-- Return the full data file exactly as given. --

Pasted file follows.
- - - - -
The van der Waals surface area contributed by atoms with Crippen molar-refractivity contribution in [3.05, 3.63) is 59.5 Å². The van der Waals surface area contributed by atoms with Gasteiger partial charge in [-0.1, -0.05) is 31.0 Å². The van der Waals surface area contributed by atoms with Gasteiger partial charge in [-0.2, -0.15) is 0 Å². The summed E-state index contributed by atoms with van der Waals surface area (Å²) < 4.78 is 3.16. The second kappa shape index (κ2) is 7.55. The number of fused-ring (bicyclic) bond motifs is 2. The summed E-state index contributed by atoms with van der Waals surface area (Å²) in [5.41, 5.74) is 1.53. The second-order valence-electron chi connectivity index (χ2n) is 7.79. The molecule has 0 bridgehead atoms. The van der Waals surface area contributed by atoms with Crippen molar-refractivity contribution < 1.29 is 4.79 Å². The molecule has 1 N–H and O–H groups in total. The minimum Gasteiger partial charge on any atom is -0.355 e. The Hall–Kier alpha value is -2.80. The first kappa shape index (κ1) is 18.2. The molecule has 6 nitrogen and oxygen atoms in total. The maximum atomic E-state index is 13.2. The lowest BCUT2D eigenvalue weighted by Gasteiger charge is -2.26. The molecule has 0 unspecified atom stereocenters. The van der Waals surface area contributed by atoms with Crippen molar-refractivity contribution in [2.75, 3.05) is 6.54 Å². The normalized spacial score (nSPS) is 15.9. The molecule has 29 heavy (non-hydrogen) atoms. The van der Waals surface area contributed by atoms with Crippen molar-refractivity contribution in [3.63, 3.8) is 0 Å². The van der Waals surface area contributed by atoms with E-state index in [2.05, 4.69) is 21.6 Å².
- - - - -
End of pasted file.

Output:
The van der Waals surface area contributed by atoms with Crippen molar-refractivity contribution in [3.05, 3.63) is 59.5 Å². The van der Waals surface area contributed by atoms with Gasteiger partial charge in [-0.1, -0.05) is 31.0 Å². The van der Waals surface area contributed by atoms with Gasteiger partial charge in [-0.2, -0.15) is 0 Å². The summed E-state index contributed by atoms with van der Waals surface area (Å²) < 4.78 is 3.16. The second kappa shape index (κ2) is 7.55. The number of fused-ring (bicyclic) bond motifs is 2. The summed E-state index contributed by atoms with van der Waals surface area (Å²) in [5.41, 5.74) is 1.53. The second-order valence-electron chi connectivity index (χ2n) is 7.79. The molecule has 0 bridgehead atoms. The van der Waals surface area contributed by atoms with Crippen molar-refractivity contribution < 1.29 is 4.79 Å². The molecule has 1 N–H and O–H groups in total. The minimum Gasteiger partial charge on any atom is -0.355 e. The Hall–Kier alpha value is -2.80. The first kappa shape index (κ1) is 18.2. The molecule has 6 nitrogen and oxygen atoms in total. The maximum atomic E-state index is 13.2. The lowest BCUT2D eigenvalue weighted by Gasteiger charge is -2.26. The molecule has 0 unspecified atom stereocenters. The van der Waals surface area contributed by atoms with Crippen molar-refractivity contribution in [2.75, 3.05) is 6.54 Å². The normalized spacial score (nSPS) is 15.9. The molecule has 29 heavy (non-hydrogen) atoms. The van der Waals surface area contributed by atoms with Crippen molar-refractivity contribution in [3.63, 3.8) is 0 Å². The van der Waals surface area contributed by atoms with E-state index in [2.05, 4.69) is 21.6 Å².